“We have received a detailed reference from DoT about 2-3 days back, seeking our recommendations on spectrum matters and pricing…there are a number of spectrum bands involved, and the Authority is currently examining the reference and will respond to the government,” Trai secretary V Raghunandan told ET. He, though, declined to share details.

Sector analysts expect the potential annual cash flow relief stemming from the four-year moratorium allowed on statutory payouts to give Bharti Airtel and Reliance Jio the financial headroom to participate aggressively in the next spectrum auction. They, though, don’t expect Vodafone Idea (Vi) to participate as strongly if it’s unable to close its much delayed Rs 25,000-crore fundraise.

Another official said that Trai will need to seek additional details from the DoT, before proceeding with its analysis and starting the consultation process.

After a DoT reference, Trai conducts a process which includes a four-week period for stakeholders to submit their views after a consultation paper is floated, followed by two weeks for counter comments. Then Trai holds open-house discussions before arriving at its recommendations. The whole process usually takes about four-five to months at least.


On March 1, India concluded its first spectrum auction of 2021. India’s Department of Telecom (DoT), through a Notice Inviting Applications (NIA) issued in January 2021, had put up spectrum for auction in multiple bands, including 700, 800, 900, 1800, 2100, 2300 and 2500 MHz bands. These frequencies cut across 2G, 3G and 4G service bands and included both FDD (paired) and TDD (unpaired) bands.

The auction was a qualified success. It netted the Government $10.6 billion and was almost double initial estimates. However, barely 37% of the total spectrum put up for auction had takers, while the 700 MHz band saw no bids at all.

The main takeaway from this auction is that the focus of India’s telcos is currently on 4G, not 5G. With several licenses coming up for renewal, it was imperative that telcos bid on expiring spectrum to renew but also to consolidate with new holdings. The biggest bidders were Reliance Jio ($7.8 billion), Bharti Airtel ($2.55 billion), followed by VodafoneIDEA a distant third with bids worth $272 million.

There was heavier than expected bidding in the 800 MHz band as well as the 2300 MHz band. All of the three operators bidding have taken different approaches to this auction. The common theme for both Jio and Airtel’s auction strategies was to shore up existing spectrum, acquire new frequencies to consolidate holdings per circle and boost capacity, and lay the groundwork for an eventual 5G network launch.

For its part, Vodafone IDEA (VIL) has taken a very frugal, optimization strategy to spectrum. Their public position has been that they have abundant spectrum and therefore are not hard-pressed to bid aggressively. This is true, with VIL holding ample spectrum, but there is no doubt that they would have had very limited means due to a stressed balance sheet.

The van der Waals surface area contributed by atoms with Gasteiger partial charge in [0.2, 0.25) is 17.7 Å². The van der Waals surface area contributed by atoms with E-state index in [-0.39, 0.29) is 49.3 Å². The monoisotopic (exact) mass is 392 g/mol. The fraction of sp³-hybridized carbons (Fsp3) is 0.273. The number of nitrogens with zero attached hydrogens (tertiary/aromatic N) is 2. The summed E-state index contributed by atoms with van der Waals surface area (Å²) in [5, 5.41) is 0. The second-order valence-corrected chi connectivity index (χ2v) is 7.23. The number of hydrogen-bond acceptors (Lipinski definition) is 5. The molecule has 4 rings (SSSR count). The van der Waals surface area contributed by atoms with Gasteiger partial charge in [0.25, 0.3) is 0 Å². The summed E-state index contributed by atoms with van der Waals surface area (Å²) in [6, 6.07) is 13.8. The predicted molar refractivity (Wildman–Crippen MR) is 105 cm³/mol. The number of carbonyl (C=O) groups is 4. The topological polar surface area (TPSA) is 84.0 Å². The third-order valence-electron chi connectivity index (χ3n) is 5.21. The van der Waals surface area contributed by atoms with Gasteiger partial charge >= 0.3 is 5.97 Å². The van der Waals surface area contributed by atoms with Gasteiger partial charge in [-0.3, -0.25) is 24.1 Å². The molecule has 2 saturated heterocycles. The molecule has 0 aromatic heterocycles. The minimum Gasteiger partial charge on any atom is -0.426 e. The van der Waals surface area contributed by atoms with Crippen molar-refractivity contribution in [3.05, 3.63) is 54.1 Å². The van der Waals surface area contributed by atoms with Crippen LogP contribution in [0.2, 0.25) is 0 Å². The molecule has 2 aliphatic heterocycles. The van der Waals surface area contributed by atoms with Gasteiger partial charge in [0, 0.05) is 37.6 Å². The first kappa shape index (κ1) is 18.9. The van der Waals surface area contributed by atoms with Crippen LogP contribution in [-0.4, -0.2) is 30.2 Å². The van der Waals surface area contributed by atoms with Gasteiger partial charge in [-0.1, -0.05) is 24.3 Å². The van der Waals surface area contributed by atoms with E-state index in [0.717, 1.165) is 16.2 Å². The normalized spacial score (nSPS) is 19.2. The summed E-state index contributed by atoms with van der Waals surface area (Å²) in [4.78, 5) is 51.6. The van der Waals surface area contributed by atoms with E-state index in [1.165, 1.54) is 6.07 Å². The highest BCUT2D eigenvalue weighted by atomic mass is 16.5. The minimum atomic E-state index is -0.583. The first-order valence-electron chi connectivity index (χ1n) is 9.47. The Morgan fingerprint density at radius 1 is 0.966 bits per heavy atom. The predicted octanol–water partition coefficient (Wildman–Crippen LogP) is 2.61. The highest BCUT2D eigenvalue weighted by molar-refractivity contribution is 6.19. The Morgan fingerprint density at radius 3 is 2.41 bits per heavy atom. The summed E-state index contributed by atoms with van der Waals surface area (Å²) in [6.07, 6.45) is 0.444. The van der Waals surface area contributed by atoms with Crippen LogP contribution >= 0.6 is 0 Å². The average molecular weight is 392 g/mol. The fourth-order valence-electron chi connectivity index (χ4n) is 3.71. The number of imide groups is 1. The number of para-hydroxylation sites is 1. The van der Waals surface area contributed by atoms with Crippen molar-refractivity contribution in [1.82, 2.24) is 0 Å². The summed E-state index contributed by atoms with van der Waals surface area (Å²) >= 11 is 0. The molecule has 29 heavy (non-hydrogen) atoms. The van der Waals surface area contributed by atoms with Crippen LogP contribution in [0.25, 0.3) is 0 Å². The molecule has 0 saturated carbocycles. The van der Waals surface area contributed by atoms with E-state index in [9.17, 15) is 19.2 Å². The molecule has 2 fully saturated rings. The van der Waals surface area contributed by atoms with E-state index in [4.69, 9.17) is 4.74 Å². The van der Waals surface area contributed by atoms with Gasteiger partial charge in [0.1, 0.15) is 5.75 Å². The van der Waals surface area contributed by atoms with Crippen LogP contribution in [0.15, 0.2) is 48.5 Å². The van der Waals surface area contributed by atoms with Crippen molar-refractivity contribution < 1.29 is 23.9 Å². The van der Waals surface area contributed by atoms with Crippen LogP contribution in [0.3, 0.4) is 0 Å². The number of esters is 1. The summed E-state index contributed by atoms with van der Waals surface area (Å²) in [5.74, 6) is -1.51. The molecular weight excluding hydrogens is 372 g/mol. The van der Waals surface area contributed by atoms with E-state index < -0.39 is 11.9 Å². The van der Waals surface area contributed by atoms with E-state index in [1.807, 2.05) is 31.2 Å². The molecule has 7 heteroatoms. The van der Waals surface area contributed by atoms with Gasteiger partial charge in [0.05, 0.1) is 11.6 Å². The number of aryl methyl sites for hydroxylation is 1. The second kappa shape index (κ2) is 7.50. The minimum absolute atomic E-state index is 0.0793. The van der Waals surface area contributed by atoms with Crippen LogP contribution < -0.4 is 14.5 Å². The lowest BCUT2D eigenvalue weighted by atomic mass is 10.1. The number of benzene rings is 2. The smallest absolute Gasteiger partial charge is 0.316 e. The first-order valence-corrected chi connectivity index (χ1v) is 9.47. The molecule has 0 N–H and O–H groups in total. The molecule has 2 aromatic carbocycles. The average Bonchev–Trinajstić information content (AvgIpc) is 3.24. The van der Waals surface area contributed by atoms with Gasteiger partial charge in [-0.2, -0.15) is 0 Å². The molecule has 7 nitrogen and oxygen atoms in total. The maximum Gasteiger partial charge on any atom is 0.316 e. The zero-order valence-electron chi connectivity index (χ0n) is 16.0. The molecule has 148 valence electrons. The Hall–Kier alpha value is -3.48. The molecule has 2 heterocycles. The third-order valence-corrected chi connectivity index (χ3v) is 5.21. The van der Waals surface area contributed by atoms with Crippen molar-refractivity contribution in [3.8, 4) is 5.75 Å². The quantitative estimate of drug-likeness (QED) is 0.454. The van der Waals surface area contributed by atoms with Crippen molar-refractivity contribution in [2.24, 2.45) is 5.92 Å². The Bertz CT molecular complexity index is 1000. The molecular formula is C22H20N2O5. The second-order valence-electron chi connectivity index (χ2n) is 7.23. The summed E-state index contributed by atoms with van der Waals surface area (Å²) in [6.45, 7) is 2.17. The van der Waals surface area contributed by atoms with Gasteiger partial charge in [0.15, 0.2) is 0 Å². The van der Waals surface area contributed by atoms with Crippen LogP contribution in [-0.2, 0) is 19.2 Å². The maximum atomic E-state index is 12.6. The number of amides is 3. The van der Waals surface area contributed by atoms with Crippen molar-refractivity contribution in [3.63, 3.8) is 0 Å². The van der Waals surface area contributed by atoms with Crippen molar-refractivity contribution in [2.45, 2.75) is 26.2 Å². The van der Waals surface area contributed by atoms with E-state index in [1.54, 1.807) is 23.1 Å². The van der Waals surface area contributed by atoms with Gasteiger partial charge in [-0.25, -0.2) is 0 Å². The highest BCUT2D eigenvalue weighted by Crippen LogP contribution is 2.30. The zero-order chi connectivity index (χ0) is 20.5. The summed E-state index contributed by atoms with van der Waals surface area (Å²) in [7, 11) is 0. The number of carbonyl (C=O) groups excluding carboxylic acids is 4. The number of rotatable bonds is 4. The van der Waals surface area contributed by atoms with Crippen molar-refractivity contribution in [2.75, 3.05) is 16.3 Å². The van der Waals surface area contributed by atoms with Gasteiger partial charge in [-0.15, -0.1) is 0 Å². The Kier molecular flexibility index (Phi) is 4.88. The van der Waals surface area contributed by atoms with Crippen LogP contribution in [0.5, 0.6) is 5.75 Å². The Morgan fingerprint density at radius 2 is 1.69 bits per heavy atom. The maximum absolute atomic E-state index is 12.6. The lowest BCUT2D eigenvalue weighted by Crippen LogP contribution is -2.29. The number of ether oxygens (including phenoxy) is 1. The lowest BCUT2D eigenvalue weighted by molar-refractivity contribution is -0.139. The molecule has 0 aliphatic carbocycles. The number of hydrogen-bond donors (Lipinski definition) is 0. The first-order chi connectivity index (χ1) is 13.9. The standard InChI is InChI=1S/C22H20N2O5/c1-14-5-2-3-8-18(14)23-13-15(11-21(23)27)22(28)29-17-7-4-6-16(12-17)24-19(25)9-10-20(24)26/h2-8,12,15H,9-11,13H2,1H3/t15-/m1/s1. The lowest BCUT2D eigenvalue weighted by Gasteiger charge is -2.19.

IBM and Airspan Networks launch 5G Open RAN testbeds in Europe

IBM and Airspan Networks are launching a 5G-enabled Open RAN testbed across the IBM Watson IoT Center in Munich, Germany and IBM’s Global Industry Solution Center (GISC) in Nice, France. The facility will showcase long-distance control using 5G-enabled edge computing.  The goal of developing this testbed is to help clients across Europe innovate and develop multi-vendor solutions designed to address different customer use case requirements, based on open, interoperable standards, while optimizing performance. IBM Global Business Services and Airspan plan to work together to accelerate the adoption of Open RAN technology and its ecosystem incorporating IBM’s leading global hybrid cloud and AI orchestration services. IBM Global Business Services, a leading systems integrator in the telco industry, is focused on processes, methodologies, and edge experience to deliver value and transformational projects with emerging technologies.

Marisa Viveros, VP of Strategy and Offerings, Telecom, Media and Entertainment Industry at IBM, said: “Open approaches and standards-based technologies are vital to help unleash the full potential of 5G and edge computing. That’s why, in collaboration with Airspan, we hope to work to advance emerging use cases that harness Open RAN and bring new value to telecom clients. The planned expansion of the Open RAN testbed will allow us to demonstrate these capabilities as we accelerate 5G and edge computing innovation.”

The main goal of the new testbed is to help the European telecoms industry accelerate the development of multi-vendor solutions to address specific customer needs.

“Through critical collaboration with leaders like IBM and testing in these labs, which could help accelerate the development of Open RAN and 5G solutions and the open architecture ecosystem, we believe Airspan can continue to be at the forefront of innovation and industry disruption through end-to-end Open RAN solutions,” commented Airspan Chief Sales and Marketing Officer Henrik Smith-Petersen.

Airspan will contribute its Open RAN AirVelocity 2700 indoor radio unit and virtualized Open RAN Centralized Unit (vCU) and Distributed Unit (vDU) OpenRANGE software as part of the collaboration.